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Go Green Galloway
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GO GREEN GALLOWAY

Go Green Galloway

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I hope that you all have found ways to get out for fresh air and exercise during these COVID-19 pandemic times. A return to natural spaces is “just what the doctor ordered” in many cases. One such place, based in Galloway Township, is the Edwin B. Forsythe National Wildlife Refuge. Truth be told, it is a refuge also for people, to come and feel better physically and mentally.

In case you haven’t been, the address to find the Galloway part of the Refuge is 800 Great Creek Road. What do you do there, you say? Well, any day from dawn to dusk you may come and explore. As soon as you come over the hill and see the expansive view, you can take a deep breath and know that you are “getting away from it all,” if just for a little while. If you park just inside the entrance, you may choose to contemplate the Akers trail for an easy, peaceful stroll. Or, go down the hill to the Leeds Eco Trail and enjoy an upland stroll combined with a fun boardwalk experience to see what is happening on the salt marsh today. Take a walk down to the marvelous Gull Tower overlooking the incoming creek and impoundments; viewing birds, ducks and other waterfowl. If you headed further into the uplands, you will find the famous Bristow Trail for a good hike to bird, botanize and enjoy the diversity of it all. Jen’s trail takes you on a nice stroll around a pond full of life.

If you want to walk, run, bike or drive the 8-mile one way loop road, Wildlife Drive, out and around the managed water impoundment, you are in for an adventure and a treat. The south dike road of this impoundment is the remnant route of the old railroad bed of the train to Brigantine; which ran in the late 1800’s and early 1900’s. Stop at the South Tower and get a breathtaking view of the Atlantic City skyline, check out the AC windmills to see which way the wind is blowing, view Brigantine, miles of meadows, Long Beach Island and points North. I hope you will get a chance to view a Forsythe Sunset from the Northeasterly area of Wildlife Drive, it is usually breathtaking.

Wildlife Drive gives you a grand view of this important stop along the Atlantic Flyway. Make sure to stick to the 15 mph speed limit and be careful to stay safely on the road as you try to take in all of the things to see out there! Birdwatching and photography are hugely popular; I must admit to being drawn into the fascination of learning about so many beautiful and interesting creatures. Binoculars and/or a spotting scope will greatly enhance your experience and ability to identify the animals. Eventually, with the help of other birders and a good guide book like “Sibley’s,” you will start to recognize all of the marvelous diversity and how much distance migration can mean. It won’t be long before you fall in love with the “tub toy” Buffleheads, the majestic eagles and hawks, the beautiful, graceful herons, and so many more.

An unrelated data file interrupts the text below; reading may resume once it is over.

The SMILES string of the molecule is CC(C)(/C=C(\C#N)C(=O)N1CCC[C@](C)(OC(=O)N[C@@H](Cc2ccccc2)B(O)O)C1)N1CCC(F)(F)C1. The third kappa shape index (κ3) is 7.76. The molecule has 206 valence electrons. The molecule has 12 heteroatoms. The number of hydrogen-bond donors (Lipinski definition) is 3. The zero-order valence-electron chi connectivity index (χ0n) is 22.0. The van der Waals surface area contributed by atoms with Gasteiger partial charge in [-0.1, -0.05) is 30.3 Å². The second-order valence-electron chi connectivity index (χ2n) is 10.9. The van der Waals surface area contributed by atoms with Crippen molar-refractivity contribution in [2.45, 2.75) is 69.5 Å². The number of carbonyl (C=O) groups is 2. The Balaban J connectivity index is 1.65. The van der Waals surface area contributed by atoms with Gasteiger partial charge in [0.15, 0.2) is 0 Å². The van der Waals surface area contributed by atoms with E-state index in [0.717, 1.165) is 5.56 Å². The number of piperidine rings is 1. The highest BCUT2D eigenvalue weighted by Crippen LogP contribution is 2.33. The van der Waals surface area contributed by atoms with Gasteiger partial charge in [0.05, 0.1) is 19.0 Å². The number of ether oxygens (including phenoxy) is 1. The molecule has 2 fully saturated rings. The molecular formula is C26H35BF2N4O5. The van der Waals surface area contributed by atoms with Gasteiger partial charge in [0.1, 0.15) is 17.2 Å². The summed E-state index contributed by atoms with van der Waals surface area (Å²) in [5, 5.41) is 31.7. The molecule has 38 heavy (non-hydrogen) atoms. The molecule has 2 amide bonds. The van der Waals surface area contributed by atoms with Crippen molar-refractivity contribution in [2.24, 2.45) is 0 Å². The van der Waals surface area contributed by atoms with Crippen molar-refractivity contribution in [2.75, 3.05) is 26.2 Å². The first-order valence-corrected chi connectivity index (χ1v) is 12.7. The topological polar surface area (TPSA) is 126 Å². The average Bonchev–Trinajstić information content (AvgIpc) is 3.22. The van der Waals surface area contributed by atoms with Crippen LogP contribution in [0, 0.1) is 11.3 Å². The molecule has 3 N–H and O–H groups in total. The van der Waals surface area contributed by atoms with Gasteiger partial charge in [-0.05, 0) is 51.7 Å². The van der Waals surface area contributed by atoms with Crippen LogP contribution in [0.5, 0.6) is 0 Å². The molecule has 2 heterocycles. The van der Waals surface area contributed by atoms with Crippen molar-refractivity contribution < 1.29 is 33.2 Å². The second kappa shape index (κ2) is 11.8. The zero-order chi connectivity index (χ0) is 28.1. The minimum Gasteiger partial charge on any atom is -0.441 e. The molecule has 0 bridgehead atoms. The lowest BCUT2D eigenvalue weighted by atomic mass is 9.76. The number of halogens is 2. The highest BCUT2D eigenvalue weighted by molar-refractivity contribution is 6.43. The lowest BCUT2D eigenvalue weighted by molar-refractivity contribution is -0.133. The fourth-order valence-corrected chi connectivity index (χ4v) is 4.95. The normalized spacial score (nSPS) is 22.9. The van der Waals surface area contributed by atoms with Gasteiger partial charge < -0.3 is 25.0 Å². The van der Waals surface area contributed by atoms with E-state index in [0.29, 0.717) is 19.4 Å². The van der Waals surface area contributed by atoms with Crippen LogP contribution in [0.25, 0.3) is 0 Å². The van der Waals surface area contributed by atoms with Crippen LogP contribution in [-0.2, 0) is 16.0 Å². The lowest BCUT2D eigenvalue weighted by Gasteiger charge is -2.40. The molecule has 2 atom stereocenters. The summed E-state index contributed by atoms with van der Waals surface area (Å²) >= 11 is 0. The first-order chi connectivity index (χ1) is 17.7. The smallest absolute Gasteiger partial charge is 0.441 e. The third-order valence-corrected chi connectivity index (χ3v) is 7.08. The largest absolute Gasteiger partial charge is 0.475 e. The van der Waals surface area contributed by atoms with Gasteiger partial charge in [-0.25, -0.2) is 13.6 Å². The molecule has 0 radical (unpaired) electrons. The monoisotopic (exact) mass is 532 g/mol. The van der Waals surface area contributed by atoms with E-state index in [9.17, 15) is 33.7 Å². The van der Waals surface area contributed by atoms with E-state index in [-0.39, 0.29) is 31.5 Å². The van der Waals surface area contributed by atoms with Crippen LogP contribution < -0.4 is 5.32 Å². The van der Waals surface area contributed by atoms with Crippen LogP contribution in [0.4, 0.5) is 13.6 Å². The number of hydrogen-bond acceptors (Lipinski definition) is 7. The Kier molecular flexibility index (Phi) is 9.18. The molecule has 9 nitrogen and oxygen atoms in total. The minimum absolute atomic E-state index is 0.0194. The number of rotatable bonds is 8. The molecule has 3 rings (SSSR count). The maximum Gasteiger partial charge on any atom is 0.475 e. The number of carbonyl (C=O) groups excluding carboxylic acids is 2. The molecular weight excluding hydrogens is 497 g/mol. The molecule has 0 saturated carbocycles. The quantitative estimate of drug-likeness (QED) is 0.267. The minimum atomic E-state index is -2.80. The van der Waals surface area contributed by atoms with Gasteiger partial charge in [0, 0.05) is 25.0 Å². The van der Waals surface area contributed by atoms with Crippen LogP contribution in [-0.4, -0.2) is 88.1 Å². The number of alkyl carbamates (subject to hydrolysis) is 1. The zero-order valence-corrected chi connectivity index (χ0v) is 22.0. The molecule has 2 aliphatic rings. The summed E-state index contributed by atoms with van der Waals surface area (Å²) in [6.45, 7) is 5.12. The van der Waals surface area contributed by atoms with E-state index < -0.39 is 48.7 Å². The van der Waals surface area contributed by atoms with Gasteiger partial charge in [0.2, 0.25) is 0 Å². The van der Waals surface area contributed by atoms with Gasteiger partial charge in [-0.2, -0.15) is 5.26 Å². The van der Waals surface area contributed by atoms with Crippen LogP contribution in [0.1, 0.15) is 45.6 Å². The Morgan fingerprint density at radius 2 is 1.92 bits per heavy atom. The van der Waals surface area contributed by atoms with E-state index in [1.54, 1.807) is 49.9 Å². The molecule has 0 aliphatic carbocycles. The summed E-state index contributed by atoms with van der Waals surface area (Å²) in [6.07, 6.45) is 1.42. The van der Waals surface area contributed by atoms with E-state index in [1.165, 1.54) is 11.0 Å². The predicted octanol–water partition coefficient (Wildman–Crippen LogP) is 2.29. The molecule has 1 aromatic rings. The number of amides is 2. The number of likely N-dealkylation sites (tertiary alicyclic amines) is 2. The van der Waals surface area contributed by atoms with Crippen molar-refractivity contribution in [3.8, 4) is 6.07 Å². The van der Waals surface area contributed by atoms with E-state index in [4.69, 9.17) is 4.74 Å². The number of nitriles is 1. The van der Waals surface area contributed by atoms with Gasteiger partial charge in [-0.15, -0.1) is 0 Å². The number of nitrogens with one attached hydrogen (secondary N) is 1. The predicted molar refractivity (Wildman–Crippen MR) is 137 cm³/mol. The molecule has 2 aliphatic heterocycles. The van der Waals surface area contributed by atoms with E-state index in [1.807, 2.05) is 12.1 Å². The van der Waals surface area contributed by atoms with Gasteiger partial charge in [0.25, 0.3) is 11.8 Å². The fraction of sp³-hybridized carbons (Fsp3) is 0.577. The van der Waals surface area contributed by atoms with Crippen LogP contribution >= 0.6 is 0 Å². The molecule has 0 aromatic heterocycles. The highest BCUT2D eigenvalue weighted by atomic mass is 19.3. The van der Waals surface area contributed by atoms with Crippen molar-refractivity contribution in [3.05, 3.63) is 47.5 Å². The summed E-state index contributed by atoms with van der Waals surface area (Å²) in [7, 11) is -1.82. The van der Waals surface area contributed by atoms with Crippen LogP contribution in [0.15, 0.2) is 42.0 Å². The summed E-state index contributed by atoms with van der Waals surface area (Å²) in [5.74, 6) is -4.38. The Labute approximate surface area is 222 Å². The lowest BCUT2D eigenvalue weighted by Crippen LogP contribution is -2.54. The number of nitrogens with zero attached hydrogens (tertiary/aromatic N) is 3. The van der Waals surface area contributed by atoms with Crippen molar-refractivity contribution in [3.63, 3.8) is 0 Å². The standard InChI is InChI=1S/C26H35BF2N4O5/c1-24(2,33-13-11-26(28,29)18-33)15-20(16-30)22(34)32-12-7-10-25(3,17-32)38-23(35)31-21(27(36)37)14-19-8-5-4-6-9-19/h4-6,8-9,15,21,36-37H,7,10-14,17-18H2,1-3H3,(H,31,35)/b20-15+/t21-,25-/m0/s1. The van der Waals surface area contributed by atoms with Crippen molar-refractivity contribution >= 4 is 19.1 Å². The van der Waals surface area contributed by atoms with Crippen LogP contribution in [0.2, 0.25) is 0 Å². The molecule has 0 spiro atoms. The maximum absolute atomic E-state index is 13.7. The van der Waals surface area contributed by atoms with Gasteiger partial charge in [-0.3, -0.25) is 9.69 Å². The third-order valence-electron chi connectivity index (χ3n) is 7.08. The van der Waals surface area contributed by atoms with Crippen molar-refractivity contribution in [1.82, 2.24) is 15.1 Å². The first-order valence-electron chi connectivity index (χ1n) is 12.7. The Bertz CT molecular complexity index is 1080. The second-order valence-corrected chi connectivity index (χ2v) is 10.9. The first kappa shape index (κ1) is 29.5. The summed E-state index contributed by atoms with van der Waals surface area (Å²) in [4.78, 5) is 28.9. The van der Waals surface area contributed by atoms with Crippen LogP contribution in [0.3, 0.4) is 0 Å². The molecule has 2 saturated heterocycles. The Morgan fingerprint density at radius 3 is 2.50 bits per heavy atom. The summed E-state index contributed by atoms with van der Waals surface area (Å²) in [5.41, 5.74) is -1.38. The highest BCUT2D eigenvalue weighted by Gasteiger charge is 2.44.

The Forsythe Refuge system consists of over 47,000 acres of coastal, estuarine and woodland habitat scattered from Galloway Township up some 50 miles up to Brick Township. Along the way you can find great spots to explore, hike, kayak, launch a boat, go fishing or crabbing off piers, birdwatch, take photographs, auto tour and even go clamming sometimes at the Holgate Unit on Long Beach Island.

So, even though the Visitor’s Center is still closed on the main site of the Refuge (it will be a great day when that is again open for business and events), everything else is ready to take you on a trail or road to reflection, recreation and education. Remember to support the fee system, most preferably with a multi-use pass. It is a bargain that you will appreciate more and more over time, from sunrise to sunset, year after year.

Go Green Galloway is a volunteer organization dedicated to reducing the carbon footprint of Galloway through the promotion of energy efficiency and conservation, entvironmental education and the implementation of sustainable practices. We always welcome new volunteer members. Contact us at gogreengalloway12@gmail.com or call Mary at 609-742-7076. Also be sure to like our Facebook page.

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